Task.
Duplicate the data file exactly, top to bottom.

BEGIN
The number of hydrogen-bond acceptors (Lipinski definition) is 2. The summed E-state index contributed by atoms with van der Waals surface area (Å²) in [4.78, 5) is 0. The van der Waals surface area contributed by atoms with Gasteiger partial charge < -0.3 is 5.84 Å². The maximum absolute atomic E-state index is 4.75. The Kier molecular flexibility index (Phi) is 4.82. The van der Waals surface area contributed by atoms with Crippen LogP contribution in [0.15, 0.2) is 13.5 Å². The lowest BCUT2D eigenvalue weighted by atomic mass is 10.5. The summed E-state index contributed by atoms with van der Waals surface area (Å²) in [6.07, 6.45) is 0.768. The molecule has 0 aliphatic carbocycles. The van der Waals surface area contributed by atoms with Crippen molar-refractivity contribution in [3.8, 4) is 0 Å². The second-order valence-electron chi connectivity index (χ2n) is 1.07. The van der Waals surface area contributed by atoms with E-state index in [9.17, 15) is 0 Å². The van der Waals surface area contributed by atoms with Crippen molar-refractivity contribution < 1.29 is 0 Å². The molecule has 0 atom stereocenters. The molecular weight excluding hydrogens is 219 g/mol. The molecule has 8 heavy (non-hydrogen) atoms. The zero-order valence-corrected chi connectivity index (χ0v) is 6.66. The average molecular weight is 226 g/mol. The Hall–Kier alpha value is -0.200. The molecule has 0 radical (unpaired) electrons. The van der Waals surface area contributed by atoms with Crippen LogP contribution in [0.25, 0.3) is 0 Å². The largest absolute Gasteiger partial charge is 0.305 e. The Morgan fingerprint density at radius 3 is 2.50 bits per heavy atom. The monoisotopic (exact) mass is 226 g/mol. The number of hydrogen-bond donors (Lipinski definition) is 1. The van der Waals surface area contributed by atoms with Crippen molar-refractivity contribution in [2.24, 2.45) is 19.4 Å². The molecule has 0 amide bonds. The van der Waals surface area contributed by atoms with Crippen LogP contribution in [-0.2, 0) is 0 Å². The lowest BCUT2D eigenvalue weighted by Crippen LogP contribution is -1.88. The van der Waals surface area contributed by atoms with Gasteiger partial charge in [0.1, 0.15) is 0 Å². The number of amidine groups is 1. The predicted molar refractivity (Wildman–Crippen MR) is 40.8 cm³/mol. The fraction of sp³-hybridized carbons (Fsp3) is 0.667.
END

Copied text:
The number of hydrogen-bond acceptors (Lipinski definition) is 2. The summed E-state index contributed by atoms with van der Waals surface area (Å²) in [4.78, 5) is 0. The van der Waals surface area contributed by atoms with Gasteiger partial charge < -0.3 is 5.84 Å². The maximum absolute atomic E-state index is 4.75. The Kier molecular flexibility index (Phi) is 4.82. The van der Waals surface area contributed by atoms with Crippen LogP contribution in [0.15, 0.2) is 13.5 Å². The lowest BCUT2D eigenvalue weighted by atomic mass is 10.5. The summed E-state index contributed by atoms with van der Waals surface area (Å²) in [6.07, 6.45) is 0.768. The molecule has 0 aliphatic carbocycles. The van der Waals surface area contributed by atoms with Crippen molar-refractivity contribution in [3.8, 4) is 0 Å². The second-order valence-electron chi connectivity index (χ2n) is 1.07. The van der Waals surface area contributed by atoms with E-state index in [9.17, 15) is 0 Å². The van der Waals surface area contributed by atoms with Crippen molar-refractivity contribution < 1.29 is 0 Å². The molecule has 0 atom stereocenters. The molecular weight excluding hydrogens is 219 g/mol. The molecule has 8 heavy (non-hydrogen) atoms. The zero-order valence-corrected chi connectivity index (χ0v) is 6.66. The average molecular weight is 226 g/mol. The Hall–Kier alpha value is -0.200. The molecule has 0 radical (unpaired) electrons. The van der Waals surface area contributed by atoms with Crippen LogP contribution in [0.25, 0.3) is 0 Å². The largest absolute Gasteiger partial charge is 0.305 e. The Morgan fingerprint density at radius 3 is 2.50 bits per heavy atom. The monoisotopic (exact) mass is 226 g/mol. The number of hydrogen-bond donors (Lipinski definition) is 1. The van der Waals surface area contributed by atoms with Crippen molar-refractivity contribution in [2.24, 2.45) is 19.4 Å². The molecule has 0 amide bonds. The van der Waals surface area contributed by atoms with Crippen LogP contribution in [-0.2, 0) is 0 Å². The lowest BCUT2D eigenvalue weighted by Crippen LogP contribution is -1.88. The van der Waals surface area contributed by atoms with Gasteiger partial charge in [0.1, 0.15) is 0 Å². The number of amidine groups is 1. The predicted molar refractivity (Wildman–Crippen MR) is 40.8 cm³/mol. The fraction of sp³-hybridized carbons (Fsp3) is 0.667.